Dental crowns are a common topic of conversation in dentistry, but mayb
e not to the average patient. Before jumping into any major dental work, it’s important to understand the “what” and “why” of what’s going on in your mouth. Here are the most common questions about dental crowns.
Question: What is a dental crown?
Answer: A crown is a fake tooth that caps one of your natural teeth or a screw for an implants. They are typically made from either ceramic, porcelain, stainless steel, or an alloy (including gold). Naturally colored materials are much more discreet for those who prefer that option. Crowns are made in a dental lab, based on a mold that the dentist will take after prepping the area. While it’s being made, you will get a temporary crown.
Question: Why do I need it?
Answer: There are several different problems that a crown can correct. Some of the most common reasons are:
- Strengthen a weak or fractured tooth
- Replace a tooth after a root canal
- Attaching an implant
- Cosmetic purposes
- Replace a filling that is too large for the remaining tooth
Some of these problems need immediate dental work, but others use a crown as a prevention of further problems down the road. We never advise getting a crown unless we feel like it is absolutely necessary.
Question: Does it hurt?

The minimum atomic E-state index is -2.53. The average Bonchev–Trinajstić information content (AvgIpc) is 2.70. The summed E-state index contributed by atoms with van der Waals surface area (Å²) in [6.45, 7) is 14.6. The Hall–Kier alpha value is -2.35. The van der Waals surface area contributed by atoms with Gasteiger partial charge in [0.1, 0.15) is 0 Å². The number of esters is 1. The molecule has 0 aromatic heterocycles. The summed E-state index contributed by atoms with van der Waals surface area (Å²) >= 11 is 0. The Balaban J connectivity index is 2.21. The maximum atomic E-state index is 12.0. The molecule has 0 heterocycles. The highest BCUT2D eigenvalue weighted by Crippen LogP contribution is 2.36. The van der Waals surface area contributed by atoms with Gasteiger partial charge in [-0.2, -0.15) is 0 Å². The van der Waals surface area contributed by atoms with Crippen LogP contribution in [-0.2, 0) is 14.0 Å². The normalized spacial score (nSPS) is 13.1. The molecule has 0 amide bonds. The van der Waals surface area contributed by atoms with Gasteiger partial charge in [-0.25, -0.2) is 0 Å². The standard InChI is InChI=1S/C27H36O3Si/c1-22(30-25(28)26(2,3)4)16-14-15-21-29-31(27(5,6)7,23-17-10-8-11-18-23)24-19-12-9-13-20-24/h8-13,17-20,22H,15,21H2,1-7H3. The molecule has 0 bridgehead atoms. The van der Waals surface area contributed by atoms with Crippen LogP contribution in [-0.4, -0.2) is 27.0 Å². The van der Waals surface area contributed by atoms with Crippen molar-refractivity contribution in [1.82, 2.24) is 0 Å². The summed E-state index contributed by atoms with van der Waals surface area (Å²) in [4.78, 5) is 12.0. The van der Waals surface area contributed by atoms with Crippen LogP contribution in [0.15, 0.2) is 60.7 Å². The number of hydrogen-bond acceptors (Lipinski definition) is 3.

Answer: For the crown to be placed over your existing tooth or dental implant, the dentist will need to do some modifications. For this part of the process you will be numb, so the worst of it will be the achiness you might feel after the feeling comes back.
The placement of a crown does not usually hurt. Most people complain when a temporary crown is removed and the permanent one is placed, when air hits the exposed nerves. This lasts for maybe a minute and doesn’t even require numbing. If you have a root canal, this isn’t even a concern since you don’t have feeling in those nerves anymore. For implants, the pain and swelling is managed with over-the-counter medicines.
Questions: What kind of maintenance is involved?
Answer: Crowns are treated just like any other tooth. Stick to your daily oral hygiene regimen of flossing, brushing, and mouth wash. Make sure to come in for your regular dental check-ups twice a year. If there is a need to treat the tooth inside the crown, the dentist can just drill through it and fill it in when the work is done. You really don’t need to worry about doing anything special for your crown.
While you may not want to replace all your teeth with crowns, it isn’t something you need to be afraid of either. Crowns are a great way to
fix a handful of problems or potential problems. If you feel unsure